Picture a corporate boardroom of an upcoming retailer in today’s economy. A presentation is on, depicting the latest research findings and subsequent strategies to position their product and regain the company’s dwindling sales. Words like “Gen-Y” and “Gen-Z” are frequently heard, and the presenter takes effort in explaining the newest mantra to capture these market segments. Yes, we are talking about teen marketing – the current panacea for boosting up the performance of all retailers – both big and small – and perhaps the fastest-growing segment of today’s global retail economy.
Teens Are Now Considered A Recession-Proof Segment
Once described as an idiosyncratic market segment with uncertain buying behaviour, today the teenagers are being actively pursued by retailers to boost up their sales and capture new markets. There is sound logic behind their decision, which is that even if the parent’s cut back spending on themselves, they will not compromise on the quality of life and facilities for their kids. The buying decision of the kids is unaffected by the news of economic recession. They possess higher disposable income, and unlike their parents, their discretionary buying behaviour is not affected by changes in the economic spending pattern and tax rises. This is especially true as we see more teens earning money online through websites like TikTok and vlogging on YouTube.
An average teenager visits the malls and the department store, bringing their parents along with them occasionally. This may also lead to the parents buying for themselves at these malls.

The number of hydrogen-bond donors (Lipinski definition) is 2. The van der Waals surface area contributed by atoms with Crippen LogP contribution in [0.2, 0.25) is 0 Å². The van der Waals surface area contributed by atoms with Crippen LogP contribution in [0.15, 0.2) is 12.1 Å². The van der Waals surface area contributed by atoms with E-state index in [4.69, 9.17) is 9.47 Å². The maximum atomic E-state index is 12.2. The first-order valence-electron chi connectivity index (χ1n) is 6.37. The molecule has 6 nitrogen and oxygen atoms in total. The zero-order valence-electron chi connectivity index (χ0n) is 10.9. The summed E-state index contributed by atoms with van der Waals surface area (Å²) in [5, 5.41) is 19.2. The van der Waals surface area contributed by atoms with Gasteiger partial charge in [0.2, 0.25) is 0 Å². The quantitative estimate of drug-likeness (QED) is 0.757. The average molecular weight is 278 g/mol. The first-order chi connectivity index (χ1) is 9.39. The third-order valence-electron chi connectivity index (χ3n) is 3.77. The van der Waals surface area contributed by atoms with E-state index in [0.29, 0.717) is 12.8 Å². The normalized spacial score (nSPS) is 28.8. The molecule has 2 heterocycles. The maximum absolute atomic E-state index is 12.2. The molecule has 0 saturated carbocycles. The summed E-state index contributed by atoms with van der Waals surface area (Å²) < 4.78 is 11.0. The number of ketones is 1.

However, the above hypothesis of the retailers to fall back on teenagers and recover their decline in sales seems too simplistic, if it is not backed by a judicious marketing mix and a definite strategy. It is extremely important to reiterate that in this case the marketers are targeting the teenagers and should customize their positioning to that effect, considering the fact that grabbing a kid’s attention and maintaining it over a significant time period is indeed a challenging task.
The Repositioning of JCPenny
We have long known JCPenney as “My Mom’s Store”. However, to meet the challenge of addressing the teens, JCPenney managed to revamp its teen merchandising portfolio and set up and introduced new brands into the market over the past years.
This was followed by the redesigning of the teen departments in their stores. Faced with the tightening of its sales, JCPenney definitely found this as the right way for reaching out to a newer segment. Of course, many of its competitors followed suit. A newer competitor will be more acceptable as they don’t already have an established brand image (as a store for older generations) and thus may appear more acceptable to the teen shopper.
However, when one is thinking about repositioning the image of an old retail chain like JCPenney, a chain identified with the traditional shopgoers belonging to the middle and old age segment for so long, this definitely poses a challenge requiring extra effort and know-how. The chief message that this retail behemoth tries to convey is a clear and visible brand and look.
Research shows that about 90% of grocery and apparel purchases are influenced by teens. They appear to the marketer as a segment possessing discretionary income with considerable impact on household budgets of their parents too. A teen buyer is therefore eagerly tracked, researched and targeted by the retailers as a very important market segment.
The Paradox of Department Stores